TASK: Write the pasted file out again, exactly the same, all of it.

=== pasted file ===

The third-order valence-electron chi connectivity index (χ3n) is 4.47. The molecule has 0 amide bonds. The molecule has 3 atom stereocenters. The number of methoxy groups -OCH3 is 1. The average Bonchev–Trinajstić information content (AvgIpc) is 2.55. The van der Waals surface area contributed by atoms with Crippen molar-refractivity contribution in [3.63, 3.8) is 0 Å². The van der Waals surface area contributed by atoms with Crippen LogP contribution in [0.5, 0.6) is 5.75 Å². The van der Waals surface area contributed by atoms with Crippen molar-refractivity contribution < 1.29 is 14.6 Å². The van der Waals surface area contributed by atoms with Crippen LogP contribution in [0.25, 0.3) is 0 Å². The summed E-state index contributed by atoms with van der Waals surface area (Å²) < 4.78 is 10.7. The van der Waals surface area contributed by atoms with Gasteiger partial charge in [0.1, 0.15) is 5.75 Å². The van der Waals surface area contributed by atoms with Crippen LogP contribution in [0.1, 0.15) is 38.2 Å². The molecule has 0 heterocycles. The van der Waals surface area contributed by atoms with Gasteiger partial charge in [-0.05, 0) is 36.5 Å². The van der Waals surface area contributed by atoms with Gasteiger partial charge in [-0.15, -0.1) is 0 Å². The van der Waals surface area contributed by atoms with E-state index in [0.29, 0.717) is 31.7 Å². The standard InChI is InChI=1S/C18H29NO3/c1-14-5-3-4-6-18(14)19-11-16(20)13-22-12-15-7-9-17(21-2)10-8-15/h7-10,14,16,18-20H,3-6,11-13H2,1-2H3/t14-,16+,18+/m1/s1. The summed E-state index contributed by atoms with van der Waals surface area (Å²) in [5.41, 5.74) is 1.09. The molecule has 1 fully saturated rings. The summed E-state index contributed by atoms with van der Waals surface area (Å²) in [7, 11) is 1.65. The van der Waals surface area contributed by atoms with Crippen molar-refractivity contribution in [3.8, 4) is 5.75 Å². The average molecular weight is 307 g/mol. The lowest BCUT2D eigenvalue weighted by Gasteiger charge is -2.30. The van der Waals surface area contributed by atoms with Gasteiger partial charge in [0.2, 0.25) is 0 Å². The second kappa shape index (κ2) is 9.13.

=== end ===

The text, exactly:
The third-order valence-electron chi connectivity index (χ3n) is 4.47. The molecule has 0 amide bonds. The molecule has 3 atom stereocenters. The number of methoxy groups -OCH3 is 1. The average Bonchev–Trinajstić information content (AvgIpc) is 2.55. The van der Waals surface area contributed by atoms with Crippen molar-refractivity contribution in [3.63, 3.8) is 0 Å². The van der Waals surface area contributed by atoms with Crippen LogP contribution in [0.5, 0.6) is 5.75 Å². The van der Waals surface area contributed by atoms with Crippen molar-refractivity contribution < 1.29 is 14.6 Å². The van der Waals surface area contributed by atoms with Crippen LogP contribution in [0.25, 0.3) is 0 Å². The summed E-state index contributed by atoms with van der Waals surface area (Å²) < 4.78 is 10.7. The van der Waals surface area contributed by atoms with Gasteiger partial charge in [0.1, 0.15) is 5.75 Å². The van der Waals surface area contributed by atoms with Crippen LogP contribution in [0.1, 0.15) is 38.2 Å². The molecule has 0 heterocycles. The van der Waals surface area contributed by atoms with Gasteiger partial charge in [-0.05, 0) is 36.5 Å². The van der Waals surface area contributed by atoms with Gasteiger partial charge in [-0.15, -0.1) is 0 Å². The van der Waals surface area contributed by atoms with E-state index in [0.29, 0.717) is 31.7 Å². The standard InChI is InChI=1S/C18H29NO3/c1-14-5-3-4-6-18(14)19-11-16(20)13-22-12-15-7-9-17(21-2)10-8-15/h7-10,14,16,18-20H,3-6,11-13H2,1-2H3/t14-,16+,18+/m1/s1. The summed E-state index contributed by atoms with van der Waals surface area (Å²) in [5.41, 5.74) is 1.09. The molecule has 1 fully saturated rings. The summed E-state index contributed by atoms with van der Waals surface area (Å²) in [7, 11) is 1.65. The van der Waals surface area contributed by atoms with Crippen molar-refractivity contribution in [3.8, 4) is 5.75 Å². The average molecular weight is 307 g/mol. The lowest BCUT2D eigenvalue weighted by Gasteiger charge is -2.30. The van der Waals surface area contributed by atoms with Gasteiger partial charge in [0.2, 0.25) is 0 Å². The second kappa shape index (κ2) is 9.13.